Slogging Through the Mire of the Unnecessary, Unneeded and Unwanted

I am slogging my way through a novel to glean a few necessary tidbits of information buried somewhere within the text. When I say slogging, I mean slogging. I’m forced to read things like, “She turned on the light. Then she turned on the furnace.” OK, not so bad, really, but then the author shows the character doing every little detail when simply writing She got the house ready for company would have been far shorter than the two pages of dish-washing, bed-making, vegetable-chopping, table-setting, etc etc etc.

There is also a lot of this type of snooze-fest:
“How are you?”
“I’m fine. How are you?”
“I’m fine.”
“Please come in.”
“Thank you.”
“You’re welcome. Please sit down.”
“Thank you.”
“You’re welcome.”


This is not what you want your reader to do when he’s reading your book.

None of this led to anything other than a guest coming into the house. If you are going to go to this much trouble with so many mundane bits and pieces, there needs to be poison in the soup, or a long-lost relative waiting on the sofa, or some other reason to build tension. If you’re going to spend time turning on each light and the furnace (and I mean more than a passing mention) then the furnace needs to blow up or in the now well-lit room we should see something significant, new, or frightening.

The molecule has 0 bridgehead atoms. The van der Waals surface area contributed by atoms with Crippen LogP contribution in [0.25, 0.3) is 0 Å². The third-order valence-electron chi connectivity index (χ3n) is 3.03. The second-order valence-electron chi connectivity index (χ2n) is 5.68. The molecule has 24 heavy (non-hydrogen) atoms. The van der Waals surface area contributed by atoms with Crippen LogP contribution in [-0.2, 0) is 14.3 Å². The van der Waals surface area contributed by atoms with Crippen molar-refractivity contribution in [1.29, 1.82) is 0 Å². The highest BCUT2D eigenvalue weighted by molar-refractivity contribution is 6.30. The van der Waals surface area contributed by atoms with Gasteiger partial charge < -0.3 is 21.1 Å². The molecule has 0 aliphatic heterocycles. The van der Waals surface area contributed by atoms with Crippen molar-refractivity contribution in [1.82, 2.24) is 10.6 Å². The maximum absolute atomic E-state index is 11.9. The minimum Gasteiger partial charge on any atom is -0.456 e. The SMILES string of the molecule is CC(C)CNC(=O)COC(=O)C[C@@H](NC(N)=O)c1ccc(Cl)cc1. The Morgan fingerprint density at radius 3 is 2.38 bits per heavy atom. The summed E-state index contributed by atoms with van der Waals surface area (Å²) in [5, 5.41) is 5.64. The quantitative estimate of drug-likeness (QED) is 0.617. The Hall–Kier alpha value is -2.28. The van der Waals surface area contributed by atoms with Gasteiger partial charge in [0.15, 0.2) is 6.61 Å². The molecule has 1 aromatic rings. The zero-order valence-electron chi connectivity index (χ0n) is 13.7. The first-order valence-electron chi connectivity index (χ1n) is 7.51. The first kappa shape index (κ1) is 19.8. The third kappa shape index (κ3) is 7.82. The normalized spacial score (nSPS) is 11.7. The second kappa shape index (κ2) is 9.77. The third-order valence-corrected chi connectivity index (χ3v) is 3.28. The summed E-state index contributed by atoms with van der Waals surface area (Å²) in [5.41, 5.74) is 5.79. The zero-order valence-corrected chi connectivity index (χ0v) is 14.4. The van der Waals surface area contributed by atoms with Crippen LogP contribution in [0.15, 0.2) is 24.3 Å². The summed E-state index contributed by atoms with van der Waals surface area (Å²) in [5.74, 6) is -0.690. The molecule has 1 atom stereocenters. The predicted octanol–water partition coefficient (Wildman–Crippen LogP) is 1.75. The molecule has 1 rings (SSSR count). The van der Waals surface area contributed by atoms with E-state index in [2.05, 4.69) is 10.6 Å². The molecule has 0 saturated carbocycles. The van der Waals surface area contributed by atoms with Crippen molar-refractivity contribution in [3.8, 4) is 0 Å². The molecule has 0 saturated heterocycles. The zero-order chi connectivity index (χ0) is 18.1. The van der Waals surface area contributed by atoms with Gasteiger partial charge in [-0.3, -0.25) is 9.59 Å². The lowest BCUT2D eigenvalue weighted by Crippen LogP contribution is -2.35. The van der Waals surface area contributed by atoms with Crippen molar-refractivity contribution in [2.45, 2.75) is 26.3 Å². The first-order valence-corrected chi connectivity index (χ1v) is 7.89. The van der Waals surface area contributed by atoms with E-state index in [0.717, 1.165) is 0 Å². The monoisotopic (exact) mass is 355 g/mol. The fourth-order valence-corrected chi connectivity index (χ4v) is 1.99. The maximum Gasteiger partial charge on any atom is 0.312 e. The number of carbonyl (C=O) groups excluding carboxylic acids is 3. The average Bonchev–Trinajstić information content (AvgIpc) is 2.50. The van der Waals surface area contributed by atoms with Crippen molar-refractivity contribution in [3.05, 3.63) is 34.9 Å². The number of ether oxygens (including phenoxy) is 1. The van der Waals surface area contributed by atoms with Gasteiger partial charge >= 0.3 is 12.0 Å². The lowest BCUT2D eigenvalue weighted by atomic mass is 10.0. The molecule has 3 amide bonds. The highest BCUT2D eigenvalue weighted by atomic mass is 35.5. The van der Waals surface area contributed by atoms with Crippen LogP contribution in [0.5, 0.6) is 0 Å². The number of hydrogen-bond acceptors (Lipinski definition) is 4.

Most of us write this way, especially when we are first finding our way. I am guilty of it myself from time to time. And there is nothing wrong with it in a first draft. But if you leave these details in rather than edit them out, you will bore, bore, bore your reader until they put your book away, never to pick it up again – or anything else you ever write. When you edit, please think of your reader and double-think these details.